“We are social beings,” Spector continued. “It’s not just the exchange of money for goods and services. It’s creating that personal relationship with the customer. The best definition of retail I ever heard was where the economic order and social order meet.”
The tire story has lived on not just as a legacy for Nordstrom customers and potential customers. It has been the most powerful way possible to telegraph the Nordstrom culture across its nearly 70,000 members. “The tire story is the best single vehicle to pass on the Nordstrom culture and our service ethic. It means people are allowed to use good judgment and always do the right thing,” Pete observed.
Power of Brand Myths
It’s safe to say that Nordstrom’s tire story is the most well-known myth in retail, if not in all of business. Myths go back to the dawn of time and are the primary vehicle through which a culture’s worldview is transmitted, according to the Merriam-Webster dictionary. So, we have Greek mythology, the Norse gods, the Mayans, and the Native American origin myths. Myths are also used to explain a practice, belief system or natural phenomenon and often have a supernatural, spiritual aspect. So, every culture has an origin myth.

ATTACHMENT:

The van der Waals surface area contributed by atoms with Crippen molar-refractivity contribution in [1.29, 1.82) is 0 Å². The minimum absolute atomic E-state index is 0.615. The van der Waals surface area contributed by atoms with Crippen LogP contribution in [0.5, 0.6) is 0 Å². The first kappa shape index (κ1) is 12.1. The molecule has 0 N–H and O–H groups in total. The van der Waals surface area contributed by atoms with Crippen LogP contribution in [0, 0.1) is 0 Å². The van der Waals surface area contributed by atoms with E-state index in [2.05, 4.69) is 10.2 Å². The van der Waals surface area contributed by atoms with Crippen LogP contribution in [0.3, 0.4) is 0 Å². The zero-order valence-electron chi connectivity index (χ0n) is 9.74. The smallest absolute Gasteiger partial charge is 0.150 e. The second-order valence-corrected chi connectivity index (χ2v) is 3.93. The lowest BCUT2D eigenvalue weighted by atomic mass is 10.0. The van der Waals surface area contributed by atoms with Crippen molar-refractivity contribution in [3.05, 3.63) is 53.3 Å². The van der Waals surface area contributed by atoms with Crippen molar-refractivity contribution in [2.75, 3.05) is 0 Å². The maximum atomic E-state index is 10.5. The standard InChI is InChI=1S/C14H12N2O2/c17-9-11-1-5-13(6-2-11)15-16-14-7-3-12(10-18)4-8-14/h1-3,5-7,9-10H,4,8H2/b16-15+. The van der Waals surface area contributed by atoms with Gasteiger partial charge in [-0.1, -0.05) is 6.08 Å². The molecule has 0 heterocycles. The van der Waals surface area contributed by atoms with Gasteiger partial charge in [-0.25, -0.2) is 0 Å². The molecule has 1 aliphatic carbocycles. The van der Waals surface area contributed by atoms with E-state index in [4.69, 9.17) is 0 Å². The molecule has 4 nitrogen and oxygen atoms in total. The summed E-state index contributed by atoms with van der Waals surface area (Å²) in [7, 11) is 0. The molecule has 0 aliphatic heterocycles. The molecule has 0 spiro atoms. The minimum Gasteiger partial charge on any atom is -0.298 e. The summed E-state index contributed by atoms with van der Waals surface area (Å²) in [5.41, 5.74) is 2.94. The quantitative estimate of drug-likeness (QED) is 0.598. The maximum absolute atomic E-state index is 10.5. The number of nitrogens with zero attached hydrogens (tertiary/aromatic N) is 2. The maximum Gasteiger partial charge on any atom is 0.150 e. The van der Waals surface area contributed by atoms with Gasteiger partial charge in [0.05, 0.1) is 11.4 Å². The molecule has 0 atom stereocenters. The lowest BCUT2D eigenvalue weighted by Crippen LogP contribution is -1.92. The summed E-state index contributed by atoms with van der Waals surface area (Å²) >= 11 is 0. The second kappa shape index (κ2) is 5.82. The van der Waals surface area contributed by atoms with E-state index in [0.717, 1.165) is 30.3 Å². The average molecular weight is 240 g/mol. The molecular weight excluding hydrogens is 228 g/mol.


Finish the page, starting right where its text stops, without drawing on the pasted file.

The Nordstrom tire story is not supernatural – it actually happened – but it does have a spiritual element. It communicates the spirit of the Nordstrom brand and company. Or as Seth Godin explained when reflecting on the power of a brand myth. “The key word is spiritual. Mythological brands make a spiritual connection with the user, delivering something that we can’t find on our own…or at the very least, giving us a slate we can use to write our own spirituality on. People use a Dell. They are an Apple.”
The Nordstrom tire story is powerful because it retells the Golden Rule – “Do unto others as you would have them do unto you,” a mythic values-laden story for all time and all peoples.